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Thread: Tips for snap cutters...

  1. #1
    DIY Senior Member coach606's Avatar
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    Default Tips for snap cutters...

    Other than properly supporting pipes that are above, any tips for cutting C.I. vertical waste stack with snap cutters? I have already built a soffit around the pipe and will use steel riser clamps above and below the cut.

    Any tips for measuring or cutting if I'm going to use a 3 x 3 x 3" PVC wye and two banded couplings?

    Here's a quick sketch of my plan. Sorry if the drawing is messy. I'm a terrible sketch artist. The pipe is going 45 degrees for a bit to clear our laundry chute. Once clear, it'll turn up 45 degrees and then take a long sweep 90 degree turn or a turn with two 45's and a straight pipe to a horizontal waste pipe sloped at 1/4" per foot. Then it's heading up the wall to the attic.

    Thanks.

    I included a second sketch with a Wye fitting and a cleanout. It's a good spot for one.
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    Last edited by coach606; 07-03-2006 at 08:12 AM.

  2. #2
    Master Plumber master plumber mark's Avatar
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    Talking more is better

    its better to cut out far more than you really

    need to ..... give yourself PLENTY of room to navigate

    youir fittings into place or you will live to regret it......


    an extra 18 inches of PVC pipe in that stack is not going to matter


    but trying to cut another 3 inches off after you have

    already tied into it can be a fun time......

  3. #3
    Plumbing Contractor Bud1300's Avatar
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    Default

    Cut more than you need and you can install the fitting with no-hub bans and pvc to no-hub adapt.

  4. #4

    Default tips for snap cutters

    Yo Coach! Ditto on the 3"pvc wye,give your self some flex w/the pvc pipe,your going to run 3"pvc up to the attic any-way.

  5. #5
    DIY Senior Member coach606's Avatar
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    Default Thanks...

    Great tips... I'll let you know how it goes.

    My project has stalled a bit as we've run into some more zoning hassles. It's pretty amazing what you can go through just to do a little work on your own house! I'm not even building out, just trying to change a dormer already there so my stairs can meet code. Soon as I clear that hurdle I get hit with another one regarding height clearance above bathroom fixtures, a problem that exists because zoning prevented me from building a dormer there in the first place! Now it's another five weeks and a second zoning variance! Hopefully, in the end they'll let me build.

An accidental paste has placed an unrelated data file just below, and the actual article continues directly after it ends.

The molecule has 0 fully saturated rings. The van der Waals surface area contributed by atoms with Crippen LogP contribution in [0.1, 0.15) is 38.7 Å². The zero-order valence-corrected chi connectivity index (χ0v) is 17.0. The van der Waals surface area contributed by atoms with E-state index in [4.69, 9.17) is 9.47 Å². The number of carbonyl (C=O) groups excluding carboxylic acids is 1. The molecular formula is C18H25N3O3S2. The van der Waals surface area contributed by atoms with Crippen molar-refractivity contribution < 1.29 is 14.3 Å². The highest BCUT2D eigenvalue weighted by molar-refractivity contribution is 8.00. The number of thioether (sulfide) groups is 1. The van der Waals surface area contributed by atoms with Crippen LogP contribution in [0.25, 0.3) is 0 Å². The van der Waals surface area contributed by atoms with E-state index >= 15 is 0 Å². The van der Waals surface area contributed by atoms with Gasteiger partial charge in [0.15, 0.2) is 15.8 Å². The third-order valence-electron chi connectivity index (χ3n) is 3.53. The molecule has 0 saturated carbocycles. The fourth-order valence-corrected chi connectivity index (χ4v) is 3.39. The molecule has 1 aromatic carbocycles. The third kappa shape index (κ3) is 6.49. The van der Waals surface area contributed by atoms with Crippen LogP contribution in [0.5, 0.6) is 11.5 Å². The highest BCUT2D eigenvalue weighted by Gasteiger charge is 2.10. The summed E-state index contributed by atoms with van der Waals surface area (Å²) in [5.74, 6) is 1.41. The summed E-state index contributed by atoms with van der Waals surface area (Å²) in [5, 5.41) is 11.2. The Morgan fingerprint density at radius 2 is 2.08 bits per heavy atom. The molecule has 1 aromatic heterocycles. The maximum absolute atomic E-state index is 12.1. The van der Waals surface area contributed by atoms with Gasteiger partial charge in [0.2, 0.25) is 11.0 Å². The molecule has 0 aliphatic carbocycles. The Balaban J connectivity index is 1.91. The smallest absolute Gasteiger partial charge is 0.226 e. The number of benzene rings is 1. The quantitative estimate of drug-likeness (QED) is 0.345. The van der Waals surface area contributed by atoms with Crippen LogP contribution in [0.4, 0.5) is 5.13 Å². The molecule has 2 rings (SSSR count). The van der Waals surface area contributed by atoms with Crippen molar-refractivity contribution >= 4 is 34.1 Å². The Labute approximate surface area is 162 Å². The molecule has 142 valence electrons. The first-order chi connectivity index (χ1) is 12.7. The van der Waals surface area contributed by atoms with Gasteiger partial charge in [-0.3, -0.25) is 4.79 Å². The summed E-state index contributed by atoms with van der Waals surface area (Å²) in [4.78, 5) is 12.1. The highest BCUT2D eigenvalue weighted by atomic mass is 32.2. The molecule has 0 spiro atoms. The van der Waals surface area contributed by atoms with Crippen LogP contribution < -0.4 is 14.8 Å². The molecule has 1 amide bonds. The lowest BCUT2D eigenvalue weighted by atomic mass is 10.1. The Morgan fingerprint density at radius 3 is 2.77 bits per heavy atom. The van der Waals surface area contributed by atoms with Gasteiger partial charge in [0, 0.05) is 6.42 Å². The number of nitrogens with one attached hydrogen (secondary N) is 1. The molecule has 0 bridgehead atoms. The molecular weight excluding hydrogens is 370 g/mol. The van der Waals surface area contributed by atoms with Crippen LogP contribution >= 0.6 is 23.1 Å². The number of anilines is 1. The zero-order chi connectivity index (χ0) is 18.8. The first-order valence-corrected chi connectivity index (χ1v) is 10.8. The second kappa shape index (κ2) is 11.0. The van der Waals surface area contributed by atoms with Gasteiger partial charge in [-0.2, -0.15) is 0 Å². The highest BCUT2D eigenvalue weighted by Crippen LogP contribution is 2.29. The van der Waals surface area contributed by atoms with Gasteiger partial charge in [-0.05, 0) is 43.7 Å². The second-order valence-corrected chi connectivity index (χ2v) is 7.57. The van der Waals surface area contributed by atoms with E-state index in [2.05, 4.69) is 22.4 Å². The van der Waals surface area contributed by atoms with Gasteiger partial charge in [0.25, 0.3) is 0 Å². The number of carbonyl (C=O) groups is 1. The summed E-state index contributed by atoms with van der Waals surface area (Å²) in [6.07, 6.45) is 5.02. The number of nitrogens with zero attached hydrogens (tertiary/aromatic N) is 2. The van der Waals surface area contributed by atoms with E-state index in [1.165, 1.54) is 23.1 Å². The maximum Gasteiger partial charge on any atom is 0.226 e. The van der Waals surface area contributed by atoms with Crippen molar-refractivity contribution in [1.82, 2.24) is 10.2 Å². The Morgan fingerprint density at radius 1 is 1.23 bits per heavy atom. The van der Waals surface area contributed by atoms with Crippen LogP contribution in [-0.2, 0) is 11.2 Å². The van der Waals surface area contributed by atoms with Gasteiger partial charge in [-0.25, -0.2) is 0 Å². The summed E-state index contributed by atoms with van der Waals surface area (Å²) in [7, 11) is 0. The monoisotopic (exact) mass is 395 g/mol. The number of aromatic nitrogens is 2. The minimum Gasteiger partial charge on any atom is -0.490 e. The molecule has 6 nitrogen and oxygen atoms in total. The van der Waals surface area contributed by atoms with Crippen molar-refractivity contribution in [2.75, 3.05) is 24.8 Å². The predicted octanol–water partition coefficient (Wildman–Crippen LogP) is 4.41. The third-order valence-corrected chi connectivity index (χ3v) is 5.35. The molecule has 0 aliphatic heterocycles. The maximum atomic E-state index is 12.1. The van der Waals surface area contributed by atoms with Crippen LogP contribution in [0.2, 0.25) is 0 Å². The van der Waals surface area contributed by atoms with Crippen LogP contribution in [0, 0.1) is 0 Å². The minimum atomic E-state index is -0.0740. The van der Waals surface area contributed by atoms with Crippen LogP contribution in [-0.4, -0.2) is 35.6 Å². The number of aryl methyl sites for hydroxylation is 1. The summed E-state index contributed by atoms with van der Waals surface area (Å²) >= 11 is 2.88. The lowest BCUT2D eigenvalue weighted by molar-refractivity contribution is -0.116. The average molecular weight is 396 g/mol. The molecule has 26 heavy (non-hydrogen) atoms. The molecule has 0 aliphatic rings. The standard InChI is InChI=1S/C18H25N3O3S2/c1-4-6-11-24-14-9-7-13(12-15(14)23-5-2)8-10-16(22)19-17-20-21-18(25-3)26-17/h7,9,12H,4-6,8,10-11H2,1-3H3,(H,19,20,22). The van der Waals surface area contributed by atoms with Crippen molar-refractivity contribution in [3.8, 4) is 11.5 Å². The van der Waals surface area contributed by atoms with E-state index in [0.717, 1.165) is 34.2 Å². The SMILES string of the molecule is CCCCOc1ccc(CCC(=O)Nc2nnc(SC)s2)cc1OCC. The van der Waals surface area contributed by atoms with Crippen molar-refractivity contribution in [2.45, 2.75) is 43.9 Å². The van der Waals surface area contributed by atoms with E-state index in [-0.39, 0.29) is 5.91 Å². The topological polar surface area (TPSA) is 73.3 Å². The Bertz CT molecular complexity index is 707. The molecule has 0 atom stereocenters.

Anyway, I have time off right now so I'd really like to tie into the stack and run the dwv and supply up to the attic. Then I'd have to wait until we get the electric done, clear zoning again, and get the second dormer built to really start roughing in the bathroom.

    I may run the supplies up to the attic and then wait. But is it okay to tap the stack, make my horizontal run and the run it up a floor and cap it in preparation for when the upstairs is ready to rough in? I figure I can just cap it off and no sewer gasses would get in. Then again, the pipe would be in my daughter's room, who is just about two years old.

    Is capping the line okay or should I just wait until I can send the pipe through the roof? If I can tie into the stack and run the pipe up to the second floor, then I can begin building some soffits and feel like I'll have a good chunk of work done before I head back to my day job and have limited time and energy for plumbing.

    Any opinions? Is capping it safe or do you not feel safe until it's through the roof?

  6. #6

    Default tips for snap cutters

    Yes,capping or plugging the drain until your ready to move on with your project is adequate.

  7. #7
    Moderator & Master Plumber hj's Avatar
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    Default pipes

    Whatever you do ahead of time be sure to leave it accessible because the inspector will want to see it once you get the permit.

  8. #8
    DIY Senior Member coach606's Avatar
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    Default will do...

    I'll leave it accessible. Thanks for the advice. I'm ready to go.

  9. #9
    I&C Engineer (mostly WWTP) Lakee911's Avatar
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    Default

    Quote Originally Posted by Bud1300
    Cut more than you need and you can install the fitting with no-hub bans and pvc to no-hub adapt.

    Do you need this PVC to no-hub adapter?. This doohickey (technical term) was installed in my CI stack where they replaced with PVC before I bought the house. The no-hub side seems to be the same diameter as the PVC. Is it necessary?

    (By the fact that they used the said doohickey, makes me think a pro did it, but they also didn't support the upper section of pipe and it pulled loose 'upstream' Posted previously about that...)

    Jason

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